The Secret of Long Pork Pies: "Brown", the cheap stew served at pot shops in King's Landing is made of anything the cooks can find or catch. There are rumors that this includes the occasional dead body. When Tyrion sends Bronn to kill a blackmailer, Bronn says he'll dump the guy's body into a stewpot with no one the wiser. Tyrion is slightly disturbed when he meets a mercenary who enjoys brown.
Sex Is Violence: Jaime and Brienne have a fight that Jaime's POV describes in very sexual terms, particularly afterward where he focuses on her clothing being disarranged and heavy breathing and "looking like they had been fucking, not fighting".
The Siege: The Battle of Castle Black, where very few sworn brothers stood against an army of thousands of wildlings until Stannis arrived to save the day.
Suspiciously Apropos Music: When the musicians at Edmure Tully's wedding strike up "The Rains of Castamere." Justified in that this was preselected as a signal for its appropriateness.
Tactful Translation: Seen in the hilarious discussion between Dany and the Good Masters of Astapor when she goes to buy an Unsullied army. The Good Masters act very condescending and insulting but the translator passes their messages in the politest way possible. However, Dany actually understands everything she's been told and is struggling to keep a straight face at times.
Thanatos Gambit: Tyrion arranges for one although he doesn't actually die. Tywin arranged for House Tyrell and House Martell to be his chief allies despite the fact that they'd been at war for centuries. The way Tyrion arranged it, Tyrell and Martell would be at war again regardless, and either Tyrion would live (and piss off House Tyrell) or he would die (and piss off House Martell). Either way, he shoots a hole through Tywin's alliance.
Too Dumb to Live: The slave masters of Astapor not only sell their entire army to the leader of a group known for sacking cities, they even suggest using it against a few neighboring cities in her path to get them bloodied. The reward they were promised is a dragon. They paid dearly for it.
Unreliable Narrator: Sansa seems to remember the Hound kissing her when he was in her bedchamber during the Battle of the Blackwater in A Clash of Kings, but the text in ACOK doesn't mention a kiss.
Viking Funeral: A tradition of the Tullys. Lord Hoster Tully is placed on a boat and sent down the river until someone shoots an arrow to set him aflame and lay him to rest.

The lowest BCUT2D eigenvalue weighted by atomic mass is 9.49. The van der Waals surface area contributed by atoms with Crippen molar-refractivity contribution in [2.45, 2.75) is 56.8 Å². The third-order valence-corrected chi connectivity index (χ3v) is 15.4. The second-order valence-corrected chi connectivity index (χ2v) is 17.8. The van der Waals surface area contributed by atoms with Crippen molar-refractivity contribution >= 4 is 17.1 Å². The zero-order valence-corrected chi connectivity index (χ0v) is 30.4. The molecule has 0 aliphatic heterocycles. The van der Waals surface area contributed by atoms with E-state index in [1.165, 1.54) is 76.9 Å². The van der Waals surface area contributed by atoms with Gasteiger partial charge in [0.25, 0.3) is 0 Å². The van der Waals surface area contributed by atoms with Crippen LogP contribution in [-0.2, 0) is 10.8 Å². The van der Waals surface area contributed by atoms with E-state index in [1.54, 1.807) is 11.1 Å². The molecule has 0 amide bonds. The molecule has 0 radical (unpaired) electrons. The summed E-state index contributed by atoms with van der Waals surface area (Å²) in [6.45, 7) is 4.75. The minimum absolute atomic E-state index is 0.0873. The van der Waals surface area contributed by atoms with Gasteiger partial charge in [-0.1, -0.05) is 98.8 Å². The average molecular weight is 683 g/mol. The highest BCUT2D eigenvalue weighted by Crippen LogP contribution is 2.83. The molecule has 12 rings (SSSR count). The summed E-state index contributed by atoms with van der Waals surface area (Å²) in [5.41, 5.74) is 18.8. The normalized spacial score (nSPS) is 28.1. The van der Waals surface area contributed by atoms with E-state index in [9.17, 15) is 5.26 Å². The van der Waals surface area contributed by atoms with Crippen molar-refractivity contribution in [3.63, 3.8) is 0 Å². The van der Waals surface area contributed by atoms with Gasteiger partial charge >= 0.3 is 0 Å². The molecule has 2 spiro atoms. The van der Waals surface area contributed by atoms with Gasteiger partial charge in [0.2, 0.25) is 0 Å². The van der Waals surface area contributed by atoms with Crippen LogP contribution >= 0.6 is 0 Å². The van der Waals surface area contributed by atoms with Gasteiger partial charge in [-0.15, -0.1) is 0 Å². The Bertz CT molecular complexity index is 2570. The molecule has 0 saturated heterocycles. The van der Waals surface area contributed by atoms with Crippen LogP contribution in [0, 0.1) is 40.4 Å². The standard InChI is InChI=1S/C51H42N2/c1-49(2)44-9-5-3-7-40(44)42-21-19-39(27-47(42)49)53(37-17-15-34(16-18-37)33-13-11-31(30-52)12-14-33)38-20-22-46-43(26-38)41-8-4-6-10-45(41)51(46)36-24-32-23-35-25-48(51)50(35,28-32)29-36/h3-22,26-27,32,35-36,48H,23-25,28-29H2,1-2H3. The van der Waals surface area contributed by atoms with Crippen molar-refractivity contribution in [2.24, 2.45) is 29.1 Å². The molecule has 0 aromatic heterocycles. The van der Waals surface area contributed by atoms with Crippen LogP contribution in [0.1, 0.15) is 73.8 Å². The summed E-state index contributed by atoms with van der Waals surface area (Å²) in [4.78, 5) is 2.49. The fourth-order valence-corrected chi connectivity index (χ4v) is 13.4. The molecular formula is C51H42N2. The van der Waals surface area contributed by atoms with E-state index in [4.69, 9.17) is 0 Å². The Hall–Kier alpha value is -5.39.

Villain Ball: Tywin Lannister. His death was akin to someone walking towards a banana peel, then thinking "other people might slip on it and fall, but never me!". And then he steps on the banana peel. And he falls and breaks his neck. Telling the son he's always shunned and outright reviled (while said son is holding a crossbow, no less) that his first wife was a whore even after Tyrion warned him not to wasn't particularly clever for a master strategist.
Villain Respect: Stannis called Tyrion "dangerous" when he had been accused of killing Jeffrey. He also gives him his due for his actions at the Battle of the Blackwater.
Virgin Tension: When Jaime rescues Brienne from the Bloody Mummers, there's some concern that she may have been gang raped, so Jaime checks on the status of her maidenhood by joking about how he only rescues maidens.
Wham Episode: This novel itself is one for the entire ASOIAF series, easily taking the cake for the highest number of major character deaths (so far). Let's review:
Robb and Catelyn are betrayed and slaughtered, along with their entire army, at the Red Wedding.
Joffrey is poisoned and killed at the Purple Wedding.
It is revealed that Littlefinger and Lysa were behind John Arryn's murder. Littlefinger then kills Lysa.
Catelyn is resurrected as Lady Stoneheart.
Tywin is killed by Tyrion, who goes on the lam.
Wham Line: Though savvy tropers can probably see it coming.
Littlefinger let Lysa sob against his chest for a moment, then put his hands on her arms and kissed her lightly. "My sweet silly jealous wife," he said, chuckling. "I've only loved one woman, I promise you." Lysa Arryn smiled tremulously. "Only one? Oh, Petyr, do you swear it? Only one?" "Only Cat." He gave her a short, sharp shove.
With My Hands Tied: Brienne is amazed at how well Jaime Lannister fights after a lengthy imprisonment, with his hands still chained together. Also, Strong Belwas intentionally allows his opponents to slash his belly before he kills them, a bit of showmanship he picked up as an arena champion.
Seems that Sansa is going to marry a Tyrell and finally run away from King's Landing. She ends up marrying Tyrion Lannister.
The Red Wedding. It looks like Robb will regain the alliance of the Freys and go retake Winterfell by just having his uncle marry. The Freys and the Boltons proceed to butcher Robb's bannermen under their very house.
The duel between Oberyn and Gregor Clegane. Just when it looks like Oberyn Martell is going to kill Gregor Clegane and free Tyrion, Gregor manages to grab the careless Oberyn and kill him in cold blood.
You Are in Command Now: Donal Noye leaves the Wall to Jon, when he has to go and defend the gate. Then Jon becomes Lord Commander.
You Wouldn't Shoot Me: Tywin doesn't seem particularly worried that Tyrion has him at crossbow-point, and flat-out tells him he doesn't have the courage to do it. The only thing he manages to say when he's proven wrong is "You shot me."